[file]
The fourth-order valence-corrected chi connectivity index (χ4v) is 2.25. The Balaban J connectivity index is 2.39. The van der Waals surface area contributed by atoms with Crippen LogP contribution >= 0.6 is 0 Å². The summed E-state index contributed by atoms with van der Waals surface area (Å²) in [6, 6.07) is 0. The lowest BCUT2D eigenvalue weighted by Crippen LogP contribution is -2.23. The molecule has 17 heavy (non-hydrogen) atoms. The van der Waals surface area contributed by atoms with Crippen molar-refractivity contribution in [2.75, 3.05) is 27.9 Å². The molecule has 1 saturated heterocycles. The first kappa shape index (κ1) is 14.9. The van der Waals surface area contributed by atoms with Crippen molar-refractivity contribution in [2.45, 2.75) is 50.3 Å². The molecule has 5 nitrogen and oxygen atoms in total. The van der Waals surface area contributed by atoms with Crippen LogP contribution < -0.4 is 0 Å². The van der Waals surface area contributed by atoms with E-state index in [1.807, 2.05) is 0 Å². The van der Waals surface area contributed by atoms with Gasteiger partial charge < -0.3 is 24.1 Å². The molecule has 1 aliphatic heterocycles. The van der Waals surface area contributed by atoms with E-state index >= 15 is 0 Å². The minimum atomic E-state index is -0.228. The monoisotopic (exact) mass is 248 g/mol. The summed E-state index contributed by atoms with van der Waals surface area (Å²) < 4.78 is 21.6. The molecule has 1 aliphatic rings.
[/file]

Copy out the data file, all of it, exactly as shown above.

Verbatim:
The fourth-order valence-corrected chi connectivity index (χ4v) is 2.25. The Balaban J connectivity index is 2.39. The van der Waals surface area contributed by atoms with Crippen LogP contribution >= 0.6 is 0 Å². The summed E-state index contributed by atoms with van der Waals surface area (Å²) in [6, 6.07) is 0. The lowest BCUT2D eigenvalue weighted by Crippen LogP contribution is -2.23. The molecule has 17 heavy (non-hydrogen) atoms. The van der Waals surface area contributed by atoms with Crippen molar-refractivity contribution in [2.75, 3.05) is 27.9 Å². The molecule has 1 saturated heterocycles. The first kappa shape index (κ1) is 14.9. The van der Waals surface area contributed by atoms with Crippen molar-refractivity contribution in [2.45, 2.75) is 50.3 Å². The molecule has 5 nitrogen and oxygen atoms in total. The van der Waals surface area contributed by atoms with Crippen LogP contribution < -0.4 is 0 Å². The van der Waals surface area contributed by atoms with E-state index in [1.807, 2.05) is 0 Å². The van der Waals surface area contributed by atoms with Gasteiger partial charge < -0.3 is 24.1 Å². The molecule has 1 aliphatic heterocycles. The van der Waals surface area contributed by atoms with E-state index >= 15 is 0 Å². The minimum atomic E-state index is -0.228. The monoisotopic (exact) mass is 248 g/mol. The summed E-state index contributed by atoms with van der Waals surface area (Å²) < 4.78 is 21.6. The molecule has 1 aliphatic rings.